Show Hidden Assets to Increase Land Value
Property owners looking to sell put a lot of emphasis on the seller’s first impression - fencing, gates, structures, landscaping, etc. As they should - this is the most important part. To help keep the interest level up after the initial awe has begun to wear off, be ready to show off some of the hidden assets to increase land value to tell a story of what happens beyond the swinging gate and clean fence.
Game Cameras & Other Wildlife Photographs
Of course you have “good bucks and a ton of turkey.” Everyone does. Have proof. Use trail camera and other wildlife photographs to show off what the public will likely never see. If a potential buyer is purchasing the property strictly for hunting purposes, you’d be missing out on a huge opportunity not to hang a few trail cameras throughout the year. Even if you don’t post these on the website through your agent, provide them to him or her to show off for you.
Know a Good Taxidermist
This is no joke. Crummy taxidermy gives a crummy look to the interior of the most well-decorated rooms. If the property is an investment and you’ve taken some nice deer, turkey, hogs, whatever, spend the money to have a good taxidermist mount them. You want to turn someone off, show them a room full of deer heads with yellow, crumbly fur and bugged-out eyes. You know the ones we’re talking about.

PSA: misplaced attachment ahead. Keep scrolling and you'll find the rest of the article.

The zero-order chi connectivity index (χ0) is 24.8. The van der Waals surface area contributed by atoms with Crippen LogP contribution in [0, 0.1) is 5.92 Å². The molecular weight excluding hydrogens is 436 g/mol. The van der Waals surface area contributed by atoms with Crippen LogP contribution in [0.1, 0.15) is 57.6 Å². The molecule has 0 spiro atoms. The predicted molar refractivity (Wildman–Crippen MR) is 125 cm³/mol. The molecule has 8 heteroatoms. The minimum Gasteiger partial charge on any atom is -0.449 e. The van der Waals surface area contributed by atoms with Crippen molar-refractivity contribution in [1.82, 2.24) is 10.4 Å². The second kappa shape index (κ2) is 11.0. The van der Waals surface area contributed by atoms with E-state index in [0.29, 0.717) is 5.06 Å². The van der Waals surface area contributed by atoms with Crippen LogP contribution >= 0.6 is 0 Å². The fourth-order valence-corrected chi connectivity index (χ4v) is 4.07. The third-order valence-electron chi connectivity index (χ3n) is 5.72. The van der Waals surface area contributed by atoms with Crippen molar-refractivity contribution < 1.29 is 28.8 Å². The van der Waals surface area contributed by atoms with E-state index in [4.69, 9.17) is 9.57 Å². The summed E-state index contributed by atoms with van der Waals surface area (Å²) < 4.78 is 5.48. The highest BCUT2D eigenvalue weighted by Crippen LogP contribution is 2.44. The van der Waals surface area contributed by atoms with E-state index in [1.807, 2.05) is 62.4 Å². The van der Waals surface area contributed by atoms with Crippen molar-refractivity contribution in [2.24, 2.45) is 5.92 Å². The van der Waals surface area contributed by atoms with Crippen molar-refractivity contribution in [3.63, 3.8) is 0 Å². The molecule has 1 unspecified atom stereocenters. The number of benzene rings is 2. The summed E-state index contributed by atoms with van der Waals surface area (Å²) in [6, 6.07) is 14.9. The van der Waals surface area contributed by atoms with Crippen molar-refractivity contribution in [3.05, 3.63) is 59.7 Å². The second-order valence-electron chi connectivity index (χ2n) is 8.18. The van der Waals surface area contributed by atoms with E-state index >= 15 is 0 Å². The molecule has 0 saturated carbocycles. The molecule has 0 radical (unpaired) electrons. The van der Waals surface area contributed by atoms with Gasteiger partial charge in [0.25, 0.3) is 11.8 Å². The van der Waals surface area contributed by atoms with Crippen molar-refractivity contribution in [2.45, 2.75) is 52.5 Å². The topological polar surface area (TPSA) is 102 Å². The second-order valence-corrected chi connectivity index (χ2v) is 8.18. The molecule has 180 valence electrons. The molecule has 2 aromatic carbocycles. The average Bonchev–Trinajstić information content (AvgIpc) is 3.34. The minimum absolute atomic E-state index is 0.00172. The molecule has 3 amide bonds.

Maintain Interior Trails
The roads leading up to the property are going to get the most attention. That’s understandable. But don’t completely neglect the interior trails and paths. Show the interested party what it’s like to walk down a shaded, private lane on a sunny afternoon without any obstacles to hinder their leisurely stroll. Let your land agent know about some good memories that have happened in spot x and y to help invoke visions of what could be.
Show Crop Harvest Reports
Let’s say you’ve only done some farming on the property, like cut and sell hay to local cattle farmers. Or at least you’ve allowed someone to come in and do so. You (or they) planted some specific grasses high in nutrients that cattle nor their owners can resist. To have done so, you called out a biologist to have your pH tested. Let’s also say you need to raise it a point, so you had several tons, depending on the acreage, delivered and spread.
Hours were spent on the tractor disking, cultipacking, re-disking, then re-cultipacking to make the field incredibly smooth so that you wouldn’t get beat to death while mowing the hay. Oats and orchard grass were sown, fertilized and cultipacked one more time before you mumbled a few prayers and perhaps did a rain dance. A lot of hours went into doing this labor!
Throughout the spring and summer you got three cuts of hay that produced roughly 20 bails (again, this all depends on acreage, we’re just speaking hypothetically) of hay. Sold at $40 per bale, that’s $800. If you’re letting someone come in, their likely “cutting for quarters” and your payout would be $600. Potential buyers want to know this stuff.
Don’t overlook the little details that make a property truly special. While the first impression is an important one, it’s the interior assets that are going to ultimately sell the land. With some preparation and diligence, you can have these things in order for when the sale sign goes up.